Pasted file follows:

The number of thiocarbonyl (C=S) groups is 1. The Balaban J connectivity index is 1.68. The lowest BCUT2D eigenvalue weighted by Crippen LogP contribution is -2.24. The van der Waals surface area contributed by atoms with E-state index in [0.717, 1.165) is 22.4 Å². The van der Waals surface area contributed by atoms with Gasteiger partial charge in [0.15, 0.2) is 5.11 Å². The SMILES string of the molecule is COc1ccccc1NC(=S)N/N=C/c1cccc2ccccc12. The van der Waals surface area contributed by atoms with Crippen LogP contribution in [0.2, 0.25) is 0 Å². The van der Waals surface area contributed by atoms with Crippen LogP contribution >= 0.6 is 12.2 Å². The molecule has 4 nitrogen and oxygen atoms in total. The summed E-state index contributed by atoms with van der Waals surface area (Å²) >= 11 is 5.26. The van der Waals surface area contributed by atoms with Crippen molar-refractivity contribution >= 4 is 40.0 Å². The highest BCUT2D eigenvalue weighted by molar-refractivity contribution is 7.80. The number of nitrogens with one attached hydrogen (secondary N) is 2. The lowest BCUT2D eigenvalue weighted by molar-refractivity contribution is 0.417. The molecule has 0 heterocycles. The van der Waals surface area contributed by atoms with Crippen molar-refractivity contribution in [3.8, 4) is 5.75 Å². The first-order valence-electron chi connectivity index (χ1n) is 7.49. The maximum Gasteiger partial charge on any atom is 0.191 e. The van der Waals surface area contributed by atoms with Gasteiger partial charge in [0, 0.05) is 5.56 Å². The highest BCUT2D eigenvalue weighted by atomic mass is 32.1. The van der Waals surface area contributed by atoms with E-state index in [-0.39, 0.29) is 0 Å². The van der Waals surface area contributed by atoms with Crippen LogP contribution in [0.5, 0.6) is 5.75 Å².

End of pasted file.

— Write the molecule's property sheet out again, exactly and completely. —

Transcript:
The number of thiocarbonyl (C=S) groups is 1. The Balaban J connectivity index is 1.68. The lowest BCUT2D eigenvalue weighted by Crippen LogP contribution is -2.24. The van der Waals surface area contributed by atoms with E-state index in [0.717, 1.165) is 22.4 Å². The van der Waals surface area contributed by atoms with Gasteiger partial charge in [0.15, 0.2) is 5.11 Å². The SMILES string of the molecule is COc1ccccc1NC(=S)N/N=C/c1cccc2ccccc12. The van der Waals surface area contributed by atoms with Crippen LogP contribution in [0.2, 0.25) is 0 Å². The van der Waals surface area contributed by atoms with Crippen LogP contribution >= 0.6 is 12.2 Å². The molecule has 4 nitrogen and oxygen atoms in total. The summed E-state index contributed by atoms with van der Waals surface area (Å²) >= 11 is 5.26. The van der Waals surface area contributed by atoms with Crippen molar-refractivity contribution >= 4 is 40.0 Å². The highest BCUT2D eigenvalue weighted by molar-refractivity contribution is 7.80. The number of nitrogens with one attached hydrogen (secondary N) is 2. The lowest BCUT2D eigenvalue weighted by molar-refractivity contribution is 0.417. The molecule has 0 heterocycles. The van der Waals surface area contributed by atoms with Crippen molar-refractivity contribution in [3.8, 4) is 5.75 Å². The first-order valence-electron chi connectivity index (χ1n) is 7.49. The maximum Gasteiger partial charge on any atom is 0.191 e. The van der Waals surface area contributed by atoms with Gasteiger partial charge in [0, 0.05) is 5.56 Å². The highest BCUT2D eigenvalue weighted by atomic mass is 32.1. The van der Waals surface area contributed by atoms with E-state index in [-0.39, 0.29) is 0 Å². The van der Waals surface area contributed by atoms with Crippen LogP contribution in [0.5, 0.6) is 5.75 Å².